HUB Movie Review: The Imitation Game

Story posted April 3, 2015 in CommRadio, News by Sofia Westin

“Sometimes it is the people no one imagines anything of, that do the things no one can imagine.” 

That…that’s just…a beautiful statement. *sniffles*

Here comes the movie based on true events of the man who created the computer and won World War II for the Allies, only to be chemically castrated for being a homosexual years later. Sure, no one knew he had won the war as it was not declassified until quite recently, yet you do question the irony. It’s a funny world we live in.

Meet Alan Turing (Benedict Cumberbatch, Sherlock, Star Trek: Into Darkness), a brilliant mathematician who, through his dislikable nature, becomes in charge with breaking the German Nazi encryption code, called Enigma. By doing this, the British may decrypt Nazi messages and win the war. But, as it turns out, “Enigma is always smarter.” At the same time, he has to deal with the people who don’t understand and generally hate him, while also keeping his homosexuality secret.

Can he do it?

Well, spoiler alert: I don’t know about you, but you may remember a little something from your high school (yes it was many moons ago, but come on) history classes regarding the outcome of WWII. Hint, hint.

The Imitation Game was praised all around by critics and audiences, and was named a top runner for the awards for Best Film, Best Actor - Leading Role and Best Screenplay - Adapted early on in its campaign.  It ultimately was nominated for five Golden Globes, eight British Academy of Film & Television Arts and Academy Awards, for the above categories, among others. But, it only brought home one award which was the Oscar for best adapted screenplay, and the Oscar’s are what really matter.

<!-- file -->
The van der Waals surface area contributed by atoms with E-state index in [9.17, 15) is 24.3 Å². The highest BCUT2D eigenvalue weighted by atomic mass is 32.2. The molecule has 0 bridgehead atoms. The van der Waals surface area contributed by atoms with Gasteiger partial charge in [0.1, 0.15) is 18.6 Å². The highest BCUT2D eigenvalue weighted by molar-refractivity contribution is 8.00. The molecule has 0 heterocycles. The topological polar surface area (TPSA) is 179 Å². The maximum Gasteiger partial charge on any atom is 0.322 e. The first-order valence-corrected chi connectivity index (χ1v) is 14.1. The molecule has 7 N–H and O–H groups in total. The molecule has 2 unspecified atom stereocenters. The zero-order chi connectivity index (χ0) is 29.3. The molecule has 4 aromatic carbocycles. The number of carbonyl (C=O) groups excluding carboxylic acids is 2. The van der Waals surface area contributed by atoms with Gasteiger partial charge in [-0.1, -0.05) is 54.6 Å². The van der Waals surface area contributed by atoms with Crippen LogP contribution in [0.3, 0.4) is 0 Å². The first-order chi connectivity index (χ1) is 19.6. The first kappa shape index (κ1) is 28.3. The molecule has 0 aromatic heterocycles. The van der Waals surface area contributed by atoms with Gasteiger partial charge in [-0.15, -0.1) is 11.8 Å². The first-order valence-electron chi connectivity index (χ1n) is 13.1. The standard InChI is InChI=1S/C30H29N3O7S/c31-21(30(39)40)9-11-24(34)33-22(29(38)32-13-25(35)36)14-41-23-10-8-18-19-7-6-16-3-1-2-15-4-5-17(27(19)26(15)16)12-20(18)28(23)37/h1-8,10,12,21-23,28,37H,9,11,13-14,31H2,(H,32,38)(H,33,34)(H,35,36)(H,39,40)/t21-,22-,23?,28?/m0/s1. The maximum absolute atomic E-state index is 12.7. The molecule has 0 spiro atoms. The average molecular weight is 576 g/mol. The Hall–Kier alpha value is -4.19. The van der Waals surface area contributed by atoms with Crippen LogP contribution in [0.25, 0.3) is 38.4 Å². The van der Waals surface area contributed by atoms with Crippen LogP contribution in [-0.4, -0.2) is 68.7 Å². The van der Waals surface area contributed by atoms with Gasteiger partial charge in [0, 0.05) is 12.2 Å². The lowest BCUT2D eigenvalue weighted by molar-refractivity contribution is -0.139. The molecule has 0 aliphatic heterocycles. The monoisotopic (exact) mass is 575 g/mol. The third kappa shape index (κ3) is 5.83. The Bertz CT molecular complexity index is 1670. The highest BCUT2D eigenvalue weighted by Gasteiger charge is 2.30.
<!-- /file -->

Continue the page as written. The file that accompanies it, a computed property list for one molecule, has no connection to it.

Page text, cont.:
Audiences at IMDb rated it at 8.1, and 93 percent of RottenTomatoes audiences liked it. It was also certified fresh with 87 percent of its top critics liking it. Over on MetaCritic it received a score of 73 with zero (!) negative reviews. The general consensus was towards Cumberbatch’s outstanding performance of Turing.

On the Penn State Scale...

1—when Penn State loses a game,

2—an 8 a.m class (which are awful),

3—a canceled 8 a.m class,

4—free books for a year,

and 5—free Creamery for a year,

Imitation Game, without a doubt, received all the top marks and thus rightly deserves (and is) a 5. Performance, story and theme wise, it is quite the masterpiece. 

The performances by both the leading and supporting actors are phenomenal, as they portray their respective person and showing the emotional difficulties brought on by war. Cumberbatch obviously stands out as he takes on this “odd” man, with his stuttering, fear of discovery, and blatant innocence to jokes and sarcasm.

The movie doesn’t only focus on Turing during his time solving Enigma, but also goes back in time to Turing during his school days, which helps further understand his character. It also follows him after the war, which is really when the story is set. Turing actually rather explains his past. So, the film doesn’t go in chronological order, but is weaved quite beautifully together that builds with themes that follow throughout the different time-periods.

Though Turing’s story is rather grim, The Imitation Game brings on lots of humor (albeit a little dry) which makes it a bit easier to watch. So it’s not that depressing (though it may bring on the water works, but that is all thanks to Cumberbatch’s performance). But, it is noteworthy that this film doesn’t just bring Turing’s work and existence to life (like I said, it wasn’t declassified until a few years ago), but also brings attention to that of the treatment of homosexuals during this time, when it was a punishable offense. So it serves two purposes: it celebrates this brilliant man and those who are different, or have ever felt different. The latter theme was especially prominent in Graham Moore’s Oscar speech when he won for best adapted screenplay. 

I do warn you though not to take everything as pure fact. It is based on true events, but some things have been added or skewed to either make it flow better or to make it more dramatic (a.k.a. a better story). Yes, you may cry in anger for that, but truth is it is done all the time, and every year the same debate comes up around Awards season about how well the based-on-true-events films really follow actual events. 

Well, my fellow Staters, enjoy this one and appreciate it. 

Sofia Westin is a sophomore majoring in broadcast journalism and economics. To contact her, email